Project Butter (Android 4.1 Jelly Bean)
Project Butter was one of the most important Android features back in the earlier days of Android. The project includes a number of improvements and tweaks to make the system UI run smoother and faster. Earlier Android devices really struggled with input lag and stuttering. Over time, Project Butter largely fixed all of them.
Project Butter brought other optimizations, like triple buffering, VSync, and improved touch responsiveness. These features let the OS run at 60fps and better synchronized the display with the CPU and GPU for smoother performance. Of course, all of this stuff improved over the years with newer versions of Android.
We’ve seen the march for buttery smoothness continue with 90Hz and 120Hz displays as early as 2015. Can you imagine how bad those displays would look before Android 4.1 Jelly Bean?
Recent apps and App Switching (Android 3.0 Honeycomb)
Recent apps mode was a big deal when it launched on Android 3.0 Honeycomb. It was Android buying into multitasking, one of the big features it had over iOS at the time. The recent apps button let you see all of your open apps in a single interface, switch between them at will, or close them out entirely if needed. This functionality alone basically killed the task manager app market, the same way the flashlight toggle killed the flashlight app market. Android still uses the swipe-to-close method in its recent apps to this day, albeit with some enhancements and visual changes.
For an OS that only ran on tablets, Honeycomb had a lot of forward thinking ideas.
Eventually the feature improved with a bunch of other functions, like a Clear All button for quick app closing, app pinning to keep apps open, and, best of all, app switching. App switching works the same way as Alt-F4 on a Windows PC. You can quickly switch between the two most recent apps you used with a double press of the recent apps button. Android Pie added a swipe gesture to quickly switch between any two apps.
Google is revamping Android’s gesture controls again with Android Q. It’ll probably change how recent apps work as well, but we’re pretty sure recent apps will still be there. It’s definitely one of the biggest and most important Android features of all time, and it was one of the few that were so important that it made it onto the home screen controls.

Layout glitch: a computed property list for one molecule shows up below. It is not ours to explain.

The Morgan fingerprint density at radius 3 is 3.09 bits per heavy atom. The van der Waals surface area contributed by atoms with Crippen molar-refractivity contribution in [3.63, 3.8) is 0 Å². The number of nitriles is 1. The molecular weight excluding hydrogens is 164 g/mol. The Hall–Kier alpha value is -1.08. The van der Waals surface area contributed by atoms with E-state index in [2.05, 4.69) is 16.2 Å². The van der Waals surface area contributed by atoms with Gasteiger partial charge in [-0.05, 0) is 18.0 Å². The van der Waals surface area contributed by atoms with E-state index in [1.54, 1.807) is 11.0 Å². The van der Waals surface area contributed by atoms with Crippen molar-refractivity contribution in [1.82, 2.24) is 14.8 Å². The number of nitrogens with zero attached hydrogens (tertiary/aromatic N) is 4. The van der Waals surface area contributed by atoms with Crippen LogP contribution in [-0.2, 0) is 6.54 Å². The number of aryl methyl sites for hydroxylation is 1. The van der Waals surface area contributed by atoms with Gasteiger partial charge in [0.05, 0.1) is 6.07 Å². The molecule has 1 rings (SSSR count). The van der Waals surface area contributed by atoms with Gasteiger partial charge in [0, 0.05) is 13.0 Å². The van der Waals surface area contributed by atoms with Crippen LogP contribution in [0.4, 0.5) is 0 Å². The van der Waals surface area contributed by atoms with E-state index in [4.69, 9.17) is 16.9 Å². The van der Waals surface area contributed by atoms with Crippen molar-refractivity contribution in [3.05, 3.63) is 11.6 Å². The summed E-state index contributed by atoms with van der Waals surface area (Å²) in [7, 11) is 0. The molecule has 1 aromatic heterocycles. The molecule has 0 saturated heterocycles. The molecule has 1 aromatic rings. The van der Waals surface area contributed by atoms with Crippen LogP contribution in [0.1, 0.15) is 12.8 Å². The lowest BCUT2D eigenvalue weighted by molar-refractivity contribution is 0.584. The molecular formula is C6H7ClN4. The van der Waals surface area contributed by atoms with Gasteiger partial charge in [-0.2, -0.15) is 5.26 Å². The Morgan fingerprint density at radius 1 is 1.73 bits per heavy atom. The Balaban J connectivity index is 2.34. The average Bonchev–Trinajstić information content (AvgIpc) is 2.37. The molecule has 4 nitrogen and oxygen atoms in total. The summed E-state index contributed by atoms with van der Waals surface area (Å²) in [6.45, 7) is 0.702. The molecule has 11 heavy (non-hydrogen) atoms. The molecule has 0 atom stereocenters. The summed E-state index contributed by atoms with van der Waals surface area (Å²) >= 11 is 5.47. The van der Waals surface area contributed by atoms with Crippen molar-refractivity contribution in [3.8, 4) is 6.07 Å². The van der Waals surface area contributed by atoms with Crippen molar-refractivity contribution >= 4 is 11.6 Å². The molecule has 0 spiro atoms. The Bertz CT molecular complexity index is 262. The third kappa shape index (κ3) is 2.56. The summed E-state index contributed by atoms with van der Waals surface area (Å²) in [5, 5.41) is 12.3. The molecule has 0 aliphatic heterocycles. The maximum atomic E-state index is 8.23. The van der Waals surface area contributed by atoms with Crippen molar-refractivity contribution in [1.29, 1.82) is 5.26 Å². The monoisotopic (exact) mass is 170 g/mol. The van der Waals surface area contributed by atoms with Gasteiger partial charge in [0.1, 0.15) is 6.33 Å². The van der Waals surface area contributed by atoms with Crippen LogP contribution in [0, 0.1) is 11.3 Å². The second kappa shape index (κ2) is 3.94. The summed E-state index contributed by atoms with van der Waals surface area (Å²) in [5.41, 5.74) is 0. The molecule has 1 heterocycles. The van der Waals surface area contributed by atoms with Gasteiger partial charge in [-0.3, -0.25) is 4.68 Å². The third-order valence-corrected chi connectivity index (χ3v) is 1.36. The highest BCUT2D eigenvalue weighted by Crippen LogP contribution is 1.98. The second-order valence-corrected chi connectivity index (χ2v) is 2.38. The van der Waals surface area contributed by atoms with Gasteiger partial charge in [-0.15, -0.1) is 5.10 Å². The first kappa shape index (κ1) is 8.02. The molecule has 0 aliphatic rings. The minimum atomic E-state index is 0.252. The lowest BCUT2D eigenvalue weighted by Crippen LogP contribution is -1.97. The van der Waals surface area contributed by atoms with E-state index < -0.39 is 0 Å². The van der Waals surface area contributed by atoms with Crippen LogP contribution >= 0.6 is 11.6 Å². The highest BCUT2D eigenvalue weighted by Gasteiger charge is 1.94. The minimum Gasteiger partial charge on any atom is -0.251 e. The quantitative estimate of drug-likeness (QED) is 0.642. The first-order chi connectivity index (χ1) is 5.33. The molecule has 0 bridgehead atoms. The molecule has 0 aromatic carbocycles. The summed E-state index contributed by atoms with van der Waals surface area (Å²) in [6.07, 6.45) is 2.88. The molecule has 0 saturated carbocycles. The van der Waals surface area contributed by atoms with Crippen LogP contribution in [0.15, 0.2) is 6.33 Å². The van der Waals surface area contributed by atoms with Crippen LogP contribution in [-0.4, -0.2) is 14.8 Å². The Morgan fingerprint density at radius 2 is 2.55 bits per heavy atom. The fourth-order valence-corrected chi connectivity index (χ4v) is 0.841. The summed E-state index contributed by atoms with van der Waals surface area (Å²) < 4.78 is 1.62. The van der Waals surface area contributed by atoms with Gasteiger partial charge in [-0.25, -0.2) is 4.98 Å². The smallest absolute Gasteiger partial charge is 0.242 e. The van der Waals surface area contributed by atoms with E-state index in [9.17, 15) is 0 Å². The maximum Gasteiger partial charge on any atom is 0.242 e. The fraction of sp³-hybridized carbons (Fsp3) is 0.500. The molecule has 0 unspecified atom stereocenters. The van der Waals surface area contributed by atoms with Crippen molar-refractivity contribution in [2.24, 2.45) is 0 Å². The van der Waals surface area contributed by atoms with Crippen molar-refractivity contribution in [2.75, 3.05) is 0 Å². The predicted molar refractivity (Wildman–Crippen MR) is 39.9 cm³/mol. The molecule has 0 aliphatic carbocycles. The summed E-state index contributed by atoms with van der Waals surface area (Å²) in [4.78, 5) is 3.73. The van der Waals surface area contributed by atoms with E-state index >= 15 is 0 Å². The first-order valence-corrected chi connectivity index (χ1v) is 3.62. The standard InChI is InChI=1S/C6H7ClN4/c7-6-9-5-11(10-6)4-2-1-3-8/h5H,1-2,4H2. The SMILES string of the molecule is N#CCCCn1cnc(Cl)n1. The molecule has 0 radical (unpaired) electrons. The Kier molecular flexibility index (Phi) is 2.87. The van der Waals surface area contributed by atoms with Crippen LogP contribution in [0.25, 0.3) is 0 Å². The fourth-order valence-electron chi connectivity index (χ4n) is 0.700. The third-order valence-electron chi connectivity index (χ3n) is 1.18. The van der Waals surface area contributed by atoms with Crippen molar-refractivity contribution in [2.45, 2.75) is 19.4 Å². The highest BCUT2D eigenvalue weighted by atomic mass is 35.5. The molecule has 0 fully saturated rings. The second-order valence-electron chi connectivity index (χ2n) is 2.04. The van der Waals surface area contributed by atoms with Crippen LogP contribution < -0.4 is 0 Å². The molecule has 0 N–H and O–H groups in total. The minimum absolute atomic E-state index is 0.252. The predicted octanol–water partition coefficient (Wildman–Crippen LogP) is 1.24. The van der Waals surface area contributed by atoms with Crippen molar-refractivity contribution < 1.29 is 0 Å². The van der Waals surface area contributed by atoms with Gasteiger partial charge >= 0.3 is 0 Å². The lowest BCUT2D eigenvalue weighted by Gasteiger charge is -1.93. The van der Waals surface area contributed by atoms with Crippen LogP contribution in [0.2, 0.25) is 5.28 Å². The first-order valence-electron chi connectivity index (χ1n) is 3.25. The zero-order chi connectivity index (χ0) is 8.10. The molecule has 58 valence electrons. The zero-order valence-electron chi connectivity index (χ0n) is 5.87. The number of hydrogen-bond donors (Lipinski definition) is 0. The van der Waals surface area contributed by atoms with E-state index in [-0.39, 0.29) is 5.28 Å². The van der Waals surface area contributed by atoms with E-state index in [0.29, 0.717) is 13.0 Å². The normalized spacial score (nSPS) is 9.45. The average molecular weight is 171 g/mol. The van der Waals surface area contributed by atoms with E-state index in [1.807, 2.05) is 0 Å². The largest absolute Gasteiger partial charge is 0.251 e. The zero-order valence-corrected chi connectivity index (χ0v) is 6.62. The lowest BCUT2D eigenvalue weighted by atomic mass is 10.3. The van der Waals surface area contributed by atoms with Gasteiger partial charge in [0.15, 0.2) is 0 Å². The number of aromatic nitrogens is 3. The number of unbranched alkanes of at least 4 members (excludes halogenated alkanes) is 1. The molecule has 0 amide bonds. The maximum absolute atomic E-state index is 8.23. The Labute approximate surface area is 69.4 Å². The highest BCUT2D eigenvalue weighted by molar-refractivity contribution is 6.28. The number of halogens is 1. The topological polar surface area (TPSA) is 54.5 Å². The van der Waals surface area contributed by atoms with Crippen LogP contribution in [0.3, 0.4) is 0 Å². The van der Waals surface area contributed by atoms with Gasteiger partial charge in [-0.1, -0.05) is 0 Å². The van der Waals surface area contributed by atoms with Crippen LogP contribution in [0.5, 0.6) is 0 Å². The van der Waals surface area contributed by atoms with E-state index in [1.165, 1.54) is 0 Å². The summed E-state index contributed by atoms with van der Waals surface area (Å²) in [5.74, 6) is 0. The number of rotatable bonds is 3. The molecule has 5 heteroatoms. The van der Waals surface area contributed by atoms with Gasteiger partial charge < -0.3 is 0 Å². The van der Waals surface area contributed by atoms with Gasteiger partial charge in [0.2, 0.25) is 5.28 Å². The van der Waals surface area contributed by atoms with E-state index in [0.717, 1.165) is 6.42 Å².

Soft keys (Android 3.0 Honeycomb)
Many take soft keys for granted. In the rush to get gesture controls into Android Pie and Android Q, it’s worth stepping back and looking at what a monumental impact soft keys had on phone design in the early 2010s. Before soft keys, device OEMs had all manner of buttons all over the device. Android 3.0 Honeycomb, and later Ice Cream Sandwich, put an end to all of that and helped usher in the era of the clean, button-free candy bar phone we all know today.
Soft keys evolved over the years, mostly in size, shape, and design. You can long press home for Google Assistant, change button theming with things like Navbar Apps, and some OEMs even let you add new soft keys to the bottom row.
Unfortunately, it won’t be long before soft keys eventually exit, as gesture navigation is taking over. Soon, we’ll all be swiping and dancing our fingers around like Dance Dance Revolution players.
Soft keys will always hold a special place in Android’s history as a singular feature that shaped how phones were designed for years.
TRIM support (Android 4.3 Jelly Bean)
TRIM support isn’t original to Android or a newer feature, but it was very important. Linux added it to the kernel back in 2008. Microsoft included support in Windows 7 back in 2009. Apple added it to OS X in 2011, and has a unique TRIM method for iOS devices. Android 4.3 Jelly Bean finally added the feature in 2012, admittedly a little late to the party.
TRIM is a simple but important feature, and it deals with flash storage. Flash storage, unlike mechanical hard drives, has a bit of trouble with writing new data. It can write quickly to empty space, but if data needs overwriting, the process takes significantly longer.
TRIM was a minor, but surprisingly important addition to Android.
This caused massive slowdowns over time and may have contributed to premature obsolescence of many older Android devices. TRIM prevented the slowdown by essentially managing the flash storage, including its garbage collection and free space allocation.
Many attributed the Nexus 7 2012’s slowdown issues to a lack of TRIM support and reported performance gains after an update to Android 4.3 Jelly Bean. TRIM isn’t one of the most glamorous Android features, but it’s certainly one of the most important and your phone still uses it.
USB Host Mode (Android 3.0 Honeycomb)
USB Host Mode is a powerful feature that doesn’t get the love it probably deserves. It originally debuted on Android 3.0 Honeycomb and most people used it for its USB on the go (OTG) capabilities. But the mode does a lot more than that.
USB Host Mode is what lets us use USB mice and keyboards on Android devices, as well as MIDI keyboards and other specialized tech. Basically, if you can hook anything up to your phone and use it through the USB port, you can thank USB Host Mode.
Android 8 Oreo added support for two-factor authenticator keys. Android 9 Pie brought the ability to charge devices and transfer files simultaneously. Most versions of Android have improved peripheral support and access as well. If Google ever makes an Android laptop, USB Host Mode will be the key to making everything work right.
More posts about Android Q
It’s hard to believe sometimes, but Android is much bigger than camera quality and notches. A bunch of software features helped drive the platform forward, even in the background where we didn’t always see it.
What is your favorite Android feature?
July 28, 2019 at 06:07AM